Social and Emotional Support and its Implication for Health

Maija Reblin; Bert N Uchino


Curr Opin Psychiatry. 2008;21(2):201-205. 

In This Article

Abstract and Introduction

Purpose of review: Recent research findings from selected publications focusing on links between social support and physical health are summarized.
Recent findings: Current research is extending our understanding of the influences of social support on health. Many epidemiological studies have concentrated on further linking measures of social support to physical health outcomes. A few studies are now moving into newer areas, such as emphasizing health links with support receipt and provision. Researchers are also interested in outlining relevant pathways, including potential biological (i.e. inflammation) and behavioral (i.e. health behaviors) mechanisms. Interventions attempting to apply basic research on the positive effects of social support are also widespread. Although the longer term effects of such interventions on physical health remain to be determined, such interventions show promise in influencing the quality of life in many chronic disease populations.
Summary: Recent findings often show a robust relationship in which social and emotional support from others can be protective for health. The next generation of studies must explain, however, why this relationship exists and the specificity of such links. This research is in its infancy but will be crucial in order to better tailor support interventions that can impact on physical health outcomes.

During the last 30 years, researchers have shown great interest in the phenomenon of social support, particularly in the context of health. Prior work has found that those with high quantity or quality of social networks have a decreased risk of mortality in comparison with those who have low quantity or quality of social relationships, even after statistically controlling for baseline health status.[1] In fact, social isolation itself was identified as an independent major risk factor for all-cause mortality.[2] Current research has focused on expanding several areas of knowledge in this field. These include social-support influences on morbidity, mortality, and quality of life in chronic disease populations, understanding the mechanisms responsible for such associations, and how we might apply such findings to design relevant interventions.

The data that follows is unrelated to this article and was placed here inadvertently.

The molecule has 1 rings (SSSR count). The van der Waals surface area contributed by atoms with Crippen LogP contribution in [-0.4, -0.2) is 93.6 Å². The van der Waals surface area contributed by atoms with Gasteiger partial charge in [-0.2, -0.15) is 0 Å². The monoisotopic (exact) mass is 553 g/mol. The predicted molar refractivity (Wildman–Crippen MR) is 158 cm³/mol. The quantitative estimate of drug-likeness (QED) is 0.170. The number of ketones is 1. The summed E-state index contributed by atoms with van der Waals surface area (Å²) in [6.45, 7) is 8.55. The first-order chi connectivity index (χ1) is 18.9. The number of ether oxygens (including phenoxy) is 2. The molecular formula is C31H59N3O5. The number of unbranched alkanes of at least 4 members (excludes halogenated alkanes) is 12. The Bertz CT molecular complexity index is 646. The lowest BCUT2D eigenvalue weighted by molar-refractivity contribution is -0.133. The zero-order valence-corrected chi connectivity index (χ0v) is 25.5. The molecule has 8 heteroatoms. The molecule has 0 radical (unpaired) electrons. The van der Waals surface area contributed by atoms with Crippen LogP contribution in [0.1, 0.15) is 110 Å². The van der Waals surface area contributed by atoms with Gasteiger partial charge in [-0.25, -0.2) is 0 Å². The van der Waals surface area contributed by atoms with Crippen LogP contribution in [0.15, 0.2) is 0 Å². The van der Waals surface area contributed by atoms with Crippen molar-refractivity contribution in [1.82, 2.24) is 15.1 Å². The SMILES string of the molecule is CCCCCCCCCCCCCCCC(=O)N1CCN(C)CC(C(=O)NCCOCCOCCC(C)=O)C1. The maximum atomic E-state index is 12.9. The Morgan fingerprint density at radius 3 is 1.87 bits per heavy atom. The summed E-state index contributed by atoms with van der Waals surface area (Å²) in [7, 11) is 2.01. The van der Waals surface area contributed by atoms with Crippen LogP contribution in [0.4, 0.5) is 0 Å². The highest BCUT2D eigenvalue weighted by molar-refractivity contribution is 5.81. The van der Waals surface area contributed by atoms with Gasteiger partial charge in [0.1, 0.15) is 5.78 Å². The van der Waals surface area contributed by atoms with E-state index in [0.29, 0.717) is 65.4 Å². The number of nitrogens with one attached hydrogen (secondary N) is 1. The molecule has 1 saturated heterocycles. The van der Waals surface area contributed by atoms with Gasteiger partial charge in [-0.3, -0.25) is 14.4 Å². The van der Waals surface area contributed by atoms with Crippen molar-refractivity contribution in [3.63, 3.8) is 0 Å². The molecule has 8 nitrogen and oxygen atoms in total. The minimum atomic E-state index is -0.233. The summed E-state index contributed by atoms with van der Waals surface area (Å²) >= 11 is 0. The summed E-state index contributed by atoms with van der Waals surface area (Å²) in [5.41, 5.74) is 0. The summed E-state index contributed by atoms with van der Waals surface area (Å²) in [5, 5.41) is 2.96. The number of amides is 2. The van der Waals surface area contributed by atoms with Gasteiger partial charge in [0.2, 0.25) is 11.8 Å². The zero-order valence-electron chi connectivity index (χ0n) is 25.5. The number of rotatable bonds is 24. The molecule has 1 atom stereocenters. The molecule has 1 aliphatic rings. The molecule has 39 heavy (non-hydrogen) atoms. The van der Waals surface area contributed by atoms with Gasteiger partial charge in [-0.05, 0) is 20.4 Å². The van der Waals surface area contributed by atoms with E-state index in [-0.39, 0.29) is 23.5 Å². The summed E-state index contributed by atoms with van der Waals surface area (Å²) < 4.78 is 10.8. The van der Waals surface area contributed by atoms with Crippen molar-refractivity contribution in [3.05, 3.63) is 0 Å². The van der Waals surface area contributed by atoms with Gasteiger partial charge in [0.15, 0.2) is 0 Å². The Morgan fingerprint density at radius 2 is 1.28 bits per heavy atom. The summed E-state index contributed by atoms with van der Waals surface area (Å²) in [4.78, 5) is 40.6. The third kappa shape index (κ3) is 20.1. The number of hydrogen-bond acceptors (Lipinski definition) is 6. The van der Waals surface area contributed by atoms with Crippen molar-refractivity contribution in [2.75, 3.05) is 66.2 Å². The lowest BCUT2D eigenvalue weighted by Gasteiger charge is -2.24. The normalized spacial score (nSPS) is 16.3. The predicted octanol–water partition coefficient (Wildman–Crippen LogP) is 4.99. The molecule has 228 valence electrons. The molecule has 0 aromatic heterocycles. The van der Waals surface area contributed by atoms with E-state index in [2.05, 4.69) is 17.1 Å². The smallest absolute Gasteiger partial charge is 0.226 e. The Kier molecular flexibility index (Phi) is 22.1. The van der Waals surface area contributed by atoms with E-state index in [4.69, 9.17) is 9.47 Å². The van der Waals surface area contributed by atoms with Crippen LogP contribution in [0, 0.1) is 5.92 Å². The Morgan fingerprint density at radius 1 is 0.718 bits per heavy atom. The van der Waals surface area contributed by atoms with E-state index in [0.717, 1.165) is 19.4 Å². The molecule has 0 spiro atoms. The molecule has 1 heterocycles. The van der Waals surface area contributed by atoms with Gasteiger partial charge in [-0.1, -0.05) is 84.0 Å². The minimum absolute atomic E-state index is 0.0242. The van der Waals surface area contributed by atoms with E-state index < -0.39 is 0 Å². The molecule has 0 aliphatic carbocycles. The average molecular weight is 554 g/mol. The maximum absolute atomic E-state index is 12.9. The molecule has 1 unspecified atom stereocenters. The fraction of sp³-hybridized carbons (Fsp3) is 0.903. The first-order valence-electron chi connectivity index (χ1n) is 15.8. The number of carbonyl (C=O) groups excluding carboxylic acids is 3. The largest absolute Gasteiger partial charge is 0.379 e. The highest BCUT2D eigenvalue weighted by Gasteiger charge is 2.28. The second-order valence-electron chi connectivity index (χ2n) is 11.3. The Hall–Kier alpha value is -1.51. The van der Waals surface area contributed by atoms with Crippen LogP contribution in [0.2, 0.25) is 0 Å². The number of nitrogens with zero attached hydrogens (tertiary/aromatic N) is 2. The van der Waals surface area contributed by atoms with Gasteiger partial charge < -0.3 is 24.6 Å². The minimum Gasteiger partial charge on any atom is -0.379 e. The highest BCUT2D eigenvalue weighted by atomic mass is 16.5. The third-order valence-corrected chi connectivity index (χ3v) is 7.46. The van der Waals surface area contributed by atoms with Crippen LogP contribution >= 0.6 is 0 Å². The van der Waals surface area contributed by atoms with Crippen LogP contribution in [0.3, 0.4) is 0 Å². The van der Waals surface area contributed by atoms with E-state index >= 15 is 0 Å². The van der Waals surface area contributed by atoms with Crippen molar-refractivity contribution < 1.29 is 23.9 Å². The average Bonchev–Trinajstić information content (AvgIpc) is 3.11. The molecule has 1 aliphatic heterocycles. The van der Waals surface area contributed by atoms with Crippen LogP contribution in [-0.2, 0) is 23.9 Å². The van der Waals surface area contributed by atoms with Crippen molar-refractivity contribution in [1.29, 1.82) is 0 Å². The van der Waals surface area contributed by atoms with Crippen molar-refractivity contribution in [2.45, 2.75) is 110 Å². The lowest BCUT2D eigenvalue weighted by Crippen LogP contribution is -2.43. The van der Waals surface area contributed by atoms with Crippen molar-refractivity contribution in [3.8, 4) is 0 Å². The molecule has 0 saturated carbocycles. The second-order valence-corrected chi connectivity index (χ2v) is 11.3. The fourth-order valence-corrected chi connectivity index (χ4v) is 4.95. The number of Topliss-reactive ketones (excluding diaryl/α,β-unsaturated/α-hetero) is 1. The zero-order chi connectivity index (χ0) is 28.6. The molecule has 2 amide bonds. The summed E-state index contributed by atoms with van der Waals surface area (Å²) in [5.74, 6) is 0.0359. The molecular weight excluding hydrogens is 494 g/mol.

It is important to note that social support in these studies is operationalized in several different ways. Most broadly, support can be conceptualized in terms of the structural components (e.g. social integration: being a part of different networks and participating socially[3]) and the functional components (e.g. different types of transactions between individuals, such as emotional support or favors[4]). How the functional components are measured often varies between studies; transactions may be summarized by actual support received (often ascertained by asking the support providers[5]), perceived support received or available,[6] or the discrepancy between perceived support and received support.[7] Support is often further broken down into different types-for instance, instrumental support and emotional support-as people often have preferences for different types of aid depending on the circumstances. This diversity of ways in which support is defined is important and can provide greater specificity (context) to research findings.


Comments on Medscape are moderated and should be professional in tone and on topic. You must declare any conflicts of interest related to your comments and responses. Please see our Commenting Guide for further information. We reserve the right to remove posts at our sole discretion.
Post as: